Runners should listen to their bodies. We are rarely told what that means in real terms. I do have some evidence of what happens when you don't, though.
Over the past couple of years of running I've had plenty of injuries. Most of them have been as a result of not listening to the warning signals my body was giving me.
It's a learned skill to recognise the difference between tiredness and potential injury. There are some simple ways to get better at spotting the difference.
It's been a hard-earned lesson and one I'm still trying to get right. Because I want all my training sessions to be as good a quality as I can manage.
That's the best reason I can think of for learning to listen to your body.
The 80% rule
I train early in the morning. I mean really early. When I first get out of bed, the first thing I ask is: "Am I at least 80%?"
What I mean by that is: Am I going to run well? Some stiff, achy muscles is one thing. Pain and feeling like crap is something else.
If my system reading is anything less than 80% I get back into bed for an hour.
The 1 to 5 rule
Another easy measure is to assess the aches and pains on a scale of 1 to 5. Being stiff and sore from a hard workout is usually fine.
It's when that soreness feels like it's in the 3-5 range that you should back off.
So when you ask: "how sore am I on a scale of 1 to 5?" 1 being fine and 5 being in agony, be truthful.
If something hurts bad, your run isn't going to go well. If you are a bit achy, another run can sort you out, so go for it.
If to day was an interval session...
This is a dead simple test too.
An intervals session might not be what you planned. But you assess whether if it was an intervals day, would you cope? Could you run those hard segments?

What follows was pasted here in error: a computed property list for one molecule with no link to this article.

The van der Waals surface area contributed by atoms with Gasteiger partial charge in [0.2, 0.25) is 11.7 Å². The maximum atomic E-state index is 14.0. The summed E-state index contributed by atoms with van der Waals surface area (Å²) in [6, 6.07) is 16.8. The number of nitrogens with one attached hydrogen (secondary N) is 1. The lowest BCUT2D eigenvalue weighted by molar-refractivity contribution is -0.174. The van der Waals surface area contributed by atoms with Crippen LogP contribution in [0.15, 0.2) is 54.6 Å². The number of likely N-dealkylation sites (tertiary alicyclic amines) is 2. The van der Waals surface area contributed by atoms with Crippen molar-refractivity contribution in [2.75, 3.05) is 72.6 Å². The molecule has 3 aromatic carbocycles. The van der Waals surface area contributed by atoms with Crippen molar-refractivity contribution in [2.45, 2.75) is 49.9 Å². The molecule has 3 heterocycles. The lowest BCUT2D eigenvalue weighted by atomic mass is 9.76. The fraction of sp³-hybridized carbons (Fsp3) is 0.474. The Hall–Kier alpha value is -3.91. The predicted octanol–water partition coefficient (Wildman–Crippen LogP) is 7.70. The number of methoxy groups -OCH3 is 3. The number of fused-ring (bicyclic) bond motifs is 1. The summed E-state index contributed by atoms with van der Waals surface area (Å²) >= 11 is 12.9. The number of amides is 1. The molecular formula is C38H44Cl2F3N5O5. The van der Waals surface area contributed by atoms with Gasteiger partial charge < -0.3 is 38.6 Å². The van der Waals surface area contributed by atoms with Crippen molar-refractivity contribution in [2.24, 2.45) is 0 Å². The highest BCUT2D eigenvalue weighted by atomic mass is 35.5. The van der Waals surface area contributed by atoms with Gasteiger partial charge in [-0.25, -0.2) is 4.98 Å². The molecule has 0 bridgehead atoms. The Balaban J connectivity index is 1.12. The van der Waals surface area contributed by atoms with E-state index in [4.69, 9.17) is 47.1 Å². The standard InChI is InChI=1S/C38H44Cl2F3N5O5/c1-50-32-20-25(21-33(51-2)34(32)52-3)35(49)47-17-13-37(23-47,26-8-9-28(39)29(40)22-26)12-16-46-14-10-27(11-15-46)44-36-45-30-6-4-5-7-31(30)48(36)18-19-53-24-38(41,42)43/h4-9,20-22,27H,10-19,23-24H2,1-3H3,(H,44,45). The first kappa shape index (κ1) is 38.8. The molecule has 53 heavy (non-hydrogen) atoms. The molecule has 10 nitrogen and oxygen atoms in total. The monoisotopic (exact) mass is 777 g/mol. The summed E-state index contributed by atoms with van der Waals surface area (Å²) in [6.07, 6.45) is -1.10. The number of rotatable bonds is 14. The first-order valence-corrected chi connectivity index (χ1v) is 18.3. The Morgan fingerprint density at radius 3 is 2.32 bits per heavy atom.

"Could I run a hard intervals session today?" If the answer is "no way" then you need to listen even more to what your body is telling you.
Again, you have to be honest. Otherwise, the run will be of less value and you could be heading into injury territory.
Still getting it wrong...
I got out of bed the other day and noticed immediately that I felt horrible.
I'd been suffering with stomach pains and feeling grotty for the past day or so. And now it felt worse.
I walked into my room where I keep my running kit and paused for a moment.
"I shouldn't go out," my mind said.
So obviously, out I went. I forgot to listen. And I had a crap run. Then I felt even worse all day.
The 80% rule would have had me getting back into bed.
The 1 to 5 check would have stopped me in my tracks.
The could I run intervals test would have had me climbing back in bed.
I ignored them all. And suffered as a result.
So, listen to your body
Failing to listen to your body can result in injury - that's one thing. But also, it can result in poorer performances and in my head, that's often much worse,
A simple check to assess how you feel can be all the difference between a good run and a poor one.
Nobody want to run badly. Your body wants you to run well. It's just that sometimes, it needs a break to get over something a bit broken.
Give your body time, and you'll run well.